• I See Them, Too: Bin shoots a dart at Ninja Ninja when Afro meets Sio's vassals for their showdown; he's saved by his oxygen tank. Ninja Ninja just does not have any luck when it comes to cyborgs.
  • I Will Fight No More Forever: At the beginning, Afro has given up being the Number One, sitting in a hut, carving statues of those he killed in the first movie. Then he get the crap stomped out of him...
  • Kill Us Both: Used by Tomoe towards the end. Unfortunately, Michael hesitates long enough for Afro to turn the tables and make a Human Shield.
  • Lightning Can Do Anything: After Afro, Jinno, and Sio are killed by Afro's resurrected father, the electricity from Jinno's cyborg parts brings Afro back to life.
  • Machine Monotone: Averted. Bin's voice is dry and raspy, and Tomoe's is coarse, but despite having only a small amount of their old bodies left (excluding their necks), they still speak in relatively human voices and show emotion. Michael's the only one whose vocal cords have been destroyed entirely, but even then his vocalizations are simply the whine of a speaker.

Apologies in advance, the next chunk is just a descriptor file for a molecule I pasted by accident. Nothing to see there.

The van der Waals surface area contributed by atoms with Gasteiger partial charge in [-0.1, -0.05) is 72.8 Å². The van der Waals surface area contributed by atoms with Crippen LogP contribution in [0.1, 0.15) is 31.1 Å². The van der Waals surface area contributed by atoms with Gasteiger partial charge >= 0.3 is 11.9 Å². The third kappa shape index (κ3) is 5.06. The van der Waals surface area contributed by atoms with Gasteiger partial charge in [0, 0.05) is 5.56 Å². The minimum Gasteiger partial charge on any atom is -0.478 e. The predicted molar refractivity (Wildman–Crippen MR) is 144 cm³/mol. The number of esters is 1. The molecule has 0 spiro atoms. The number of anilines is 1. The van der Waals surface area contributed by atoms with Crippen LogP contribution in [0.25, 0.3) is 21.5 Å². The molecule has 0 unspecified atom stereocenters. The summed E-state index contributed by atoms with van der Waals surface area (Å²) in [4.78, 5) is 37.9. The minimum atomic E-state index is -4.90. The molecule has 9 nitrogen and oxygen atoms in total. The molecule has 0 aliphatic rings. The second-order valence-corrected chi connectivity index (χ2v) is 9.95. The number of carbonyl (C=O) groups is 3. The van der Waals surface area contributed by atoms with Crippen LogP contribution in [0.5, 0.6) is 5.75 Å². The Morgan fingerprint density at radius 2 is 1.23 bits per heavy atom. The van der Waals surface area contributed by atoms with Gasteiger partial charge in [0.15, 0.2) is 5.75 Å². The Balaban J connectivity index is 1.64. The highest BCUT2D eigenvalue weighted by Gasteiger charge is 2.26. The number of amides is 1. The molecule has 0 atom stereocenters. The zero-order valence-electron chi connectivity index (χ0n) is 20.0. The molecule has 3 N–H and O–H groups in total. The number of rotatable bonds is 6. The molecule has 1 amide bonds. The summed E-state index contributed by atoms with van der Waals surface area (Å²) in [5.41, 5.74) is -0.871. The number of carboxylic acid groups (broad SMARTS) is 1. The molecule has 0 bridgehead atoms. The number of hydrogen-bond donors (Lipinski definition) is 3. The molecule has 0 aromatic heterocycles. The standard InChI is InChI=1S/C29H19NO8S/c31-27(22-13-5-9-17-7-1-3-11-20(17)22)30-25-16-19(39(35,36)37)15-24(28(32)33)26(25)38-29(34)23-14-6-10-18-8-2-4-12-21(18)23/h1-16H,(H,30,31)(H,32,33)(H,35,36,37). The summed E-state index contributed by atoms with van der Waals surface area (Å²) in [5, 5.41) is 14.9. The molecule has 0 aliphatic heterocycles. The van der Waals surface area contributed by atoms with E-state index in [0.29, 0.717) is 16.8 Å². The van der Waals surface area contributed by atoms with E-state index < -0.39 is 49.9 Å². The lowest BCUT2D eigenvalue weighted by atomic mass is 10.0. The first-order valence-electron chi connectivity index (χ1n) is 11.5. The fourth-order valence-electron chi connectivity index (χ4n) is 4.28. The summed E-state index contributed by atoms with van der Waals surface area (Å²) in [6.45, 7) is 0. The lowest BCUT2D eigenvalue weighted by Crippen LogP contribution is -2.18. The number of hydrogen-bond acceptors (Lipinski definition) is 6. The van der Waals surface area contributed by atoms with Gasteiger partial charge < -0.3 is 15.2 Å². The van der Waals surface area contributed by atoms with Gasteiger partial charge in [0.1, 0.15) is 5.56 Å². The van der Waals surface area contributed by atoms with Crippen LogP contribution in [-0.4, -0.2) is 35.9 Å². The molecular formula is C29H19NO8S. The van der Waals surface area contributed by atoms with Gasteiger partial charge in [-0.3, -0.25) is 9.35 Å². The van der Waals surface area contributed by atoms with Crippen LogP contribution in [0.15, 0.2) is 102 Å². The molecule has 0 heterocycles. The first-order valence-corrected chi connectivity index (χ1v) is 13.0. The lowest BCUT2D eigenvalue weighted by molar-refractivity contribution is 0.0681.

• Motive Decay: How exactly Sio plans to avenge herself on Afro changes throughout the movie, alluding to her not fully being as evil as she thought she was when she started her revenge plot.
  • No-Holds-Barred Beatdown: Afro versus his father.
  • Offing the Offspring: Afro.
  • Past Experience Nightmare: Afro has a couple of these near the beginning, featuring such things as teddy bears with brains leaking out, and his father's half-rotted skull talking to him.
  • Redemption Equals Death: Near the end of Resurrection, Jinno runs to keep Afro's father from killing him, and is killed (again) in the process.